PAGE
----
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27-09-2011 | Cardiometabolic | Article

Bleeding risk in AMI not increased by omega-3 consumption


Free abstract

MedWire News: Study findings suggest that patients hospitalized with acute myocardial infarction (AMI) who are advised to use omega-3 supplements or increase their fish consumption are not at an increased risk for bleeding compared with those who are not.

"Patients with AMI are at particularly high risk for in-hospital bleeding because of intensive treatment with multiple potent antithrombotic agents (such as intravenous heparin, glycoprotein IIb/IIIa inhibitors, and dual-antiplatelet therapy) and the use of invasive diagnostic and therapeutic procedures," explain Adam Salisbury (University of Missouri-Kansas City, USA) and colleagues in the American Journal of Cardiology.

"Omega-3 fatty acids have multiple cardiovascular benefits but may also inhibit platelet aggregation and increase bleeding risk," they write. If this platelet inhibition is clinically meaningful, patients with the highest omega-3 indexes (red blood cell eicosapentaenoic acid plus docosahexaenoic acid), which reflect long-term omega-3 fatty acid intake, should have a greater risk for bleeding than those with lower indexes.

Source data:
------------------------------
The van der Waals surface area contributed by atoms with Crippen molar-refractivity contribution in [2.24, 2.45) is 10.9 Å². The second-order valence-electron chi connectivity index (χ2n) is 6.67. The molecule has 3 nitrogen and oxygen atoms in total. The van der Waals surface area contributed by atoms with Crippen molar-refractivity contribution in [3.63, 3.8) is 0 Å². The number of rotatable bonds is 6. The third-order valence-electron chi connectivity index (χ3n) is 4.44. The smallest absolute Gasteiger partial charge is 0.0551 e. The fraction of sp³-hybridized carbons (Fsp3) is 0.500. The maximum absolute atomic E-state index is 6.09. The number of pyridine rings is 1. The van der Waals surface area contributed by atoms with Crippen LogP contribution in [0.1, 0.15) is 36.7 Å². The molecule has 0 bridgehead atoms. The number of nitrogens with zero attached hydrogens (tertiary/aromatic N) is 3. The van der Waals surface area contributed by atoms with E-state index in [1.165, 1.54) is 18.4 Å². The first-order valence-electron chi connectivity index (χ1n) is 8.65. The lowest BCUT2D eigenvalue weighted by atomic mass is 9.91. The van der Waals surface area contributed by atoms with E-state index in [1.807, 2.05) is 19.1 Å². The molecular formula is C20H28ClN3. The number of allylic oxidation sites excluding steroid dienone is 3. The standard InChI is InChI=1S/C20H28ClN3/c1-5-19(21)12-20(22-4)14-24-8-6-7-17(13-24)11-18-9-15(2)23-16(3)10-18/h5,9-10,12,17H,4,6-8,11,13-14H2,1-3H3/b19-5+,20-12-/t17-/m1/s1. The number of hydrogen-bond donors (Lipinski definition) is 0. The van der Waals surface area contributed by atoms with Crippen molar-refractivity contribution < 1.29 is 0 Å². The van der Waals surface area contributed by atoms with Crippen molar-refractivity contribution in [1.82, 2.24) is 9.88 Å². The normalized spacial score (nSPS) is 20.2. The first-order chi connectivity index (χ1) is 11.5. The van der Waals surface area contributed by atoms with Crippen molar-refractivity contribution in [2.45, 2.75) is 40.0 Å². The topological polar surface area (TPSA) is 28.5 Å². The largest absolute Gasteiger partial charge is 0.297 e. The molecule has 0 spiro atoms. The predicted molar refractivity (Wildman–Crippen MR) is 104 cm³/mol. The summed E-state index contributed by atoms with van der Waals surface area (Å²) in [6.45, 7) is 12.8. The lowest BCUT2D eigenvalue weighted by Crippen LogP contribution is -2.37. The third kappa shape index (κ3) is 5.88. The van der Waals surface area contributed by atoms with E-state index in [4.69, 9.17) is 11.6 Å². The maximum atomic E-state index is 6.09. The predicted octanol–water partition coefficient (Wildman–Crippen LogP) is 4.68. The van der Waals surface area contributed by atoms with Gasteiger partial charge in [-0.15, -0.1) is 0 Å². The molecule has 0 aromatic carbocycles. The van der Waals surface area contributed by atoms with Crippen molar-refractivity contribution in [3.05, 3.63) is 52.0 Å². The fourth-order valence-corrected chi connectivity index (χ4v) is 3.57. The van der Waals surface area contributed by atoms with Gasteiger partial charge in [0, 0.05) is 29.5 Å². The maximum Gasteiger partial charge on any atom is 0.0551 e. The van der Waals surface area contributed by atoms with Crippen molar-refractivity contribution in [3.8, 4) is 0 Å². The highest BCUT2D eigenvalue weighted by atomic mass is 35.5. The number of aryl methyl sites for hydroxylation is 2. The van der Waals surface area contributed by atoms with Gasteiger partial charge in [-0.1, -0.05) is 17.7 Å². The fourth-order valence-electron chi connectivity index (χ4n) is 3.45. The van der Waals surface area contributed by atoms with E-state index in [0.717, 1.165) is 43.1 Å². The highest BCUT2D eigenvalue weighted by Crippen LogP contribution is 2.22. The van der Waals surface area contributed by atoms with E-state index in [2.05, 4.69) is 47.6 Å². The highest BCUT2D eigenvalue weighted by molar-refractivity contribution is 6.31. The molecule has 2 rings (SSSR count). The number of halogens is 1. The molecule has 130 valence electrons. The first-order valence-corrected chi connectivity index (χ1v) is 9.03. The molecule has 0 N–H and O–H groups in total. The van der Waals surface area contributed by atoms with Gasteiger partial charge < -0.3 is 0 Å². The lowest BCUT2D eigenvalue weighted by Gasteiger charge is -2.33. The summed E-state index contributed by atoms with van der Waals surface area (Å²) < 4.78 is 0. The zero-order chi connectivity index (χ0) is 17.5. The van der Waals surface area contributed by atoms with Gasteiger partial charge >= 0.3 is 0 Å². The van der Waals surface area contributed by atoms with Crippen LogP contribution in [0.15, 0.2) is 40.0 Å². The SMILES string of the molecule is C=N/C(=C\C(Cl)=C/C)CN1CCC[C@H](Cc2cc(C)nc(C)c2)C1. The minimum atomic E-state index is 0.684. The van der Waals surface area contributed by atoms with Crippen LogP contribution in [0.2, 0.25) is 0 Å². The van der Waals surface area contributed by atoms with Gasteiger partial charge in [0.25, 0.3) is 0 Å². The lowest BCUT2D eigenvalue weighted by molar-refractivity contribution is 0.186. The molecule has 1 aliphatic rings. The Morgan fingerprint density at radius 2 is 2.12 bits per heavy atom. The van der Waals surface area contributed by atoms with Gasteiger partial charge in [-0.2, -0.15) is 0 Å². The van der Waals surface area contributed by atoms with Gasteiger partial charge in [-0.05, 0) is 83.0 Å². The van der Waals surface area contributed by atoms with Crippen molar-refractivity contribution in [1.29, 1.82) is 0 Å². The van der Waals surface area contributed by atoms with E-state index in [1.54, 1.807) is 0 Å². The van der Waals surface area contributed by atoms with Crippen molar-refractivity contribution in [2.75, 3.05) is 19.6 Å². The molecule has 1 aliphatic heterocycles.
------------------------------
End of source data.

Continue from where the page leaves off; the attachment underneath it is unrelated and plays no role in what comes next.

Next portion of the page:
The researchers therefore investigated the relationship between omega-3 index and bleeding in 1523 patients (aged ≥18 years), from 24 hospitals, who had their omega-3 indexes assessed at the time of AMI.

All in-hospital bleeding events, the site of bleeding (cardiac catheterization site, gastrointestinal, intracranial, retroperitoneal, or other), and the severity of bleeding, using the Thrombolysis In Myocardial Infarction (TIMI) classification, were recorded.

Serious bleeding was defined as TIMI major (intracranial hemorrhage or a bleeding event with a hemoglobin decrease >5 g/dl) or minor (bleeding episode with a hemoglobin decrease of 3-5 g/dl) bleeding. Mild to moderate bleeding was defined as TIMI minimal (bleeding episode with a hemoglobin decrease <3 g/dl) bleeding.

At the time of AMI, 26.8% of patients had low omega-3 indices (<4%), 68.0% had intermediate values (4-8%), and 5.2% had high omega-3 indices.

The researchers report no significant association between the omega-3 index and either serious bleeding or mild to moderate bleeding, and no significant differences in the site of bleeding across omega-3 index categories. Similarly, multivariate analysis yielded no significant associations between bleeding and the omega-3 index.

These findings suggest that there is "little reason for concern about excessive bleeding in patients who take fish oil supplements concurrent with modern medical therapy for AMI," conclude Salisbury et al. "Concerns about bleeding should not preclude the use of omega-3 supplements or increased fish consumption when clinically indicated," they add.

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By Nikki Withers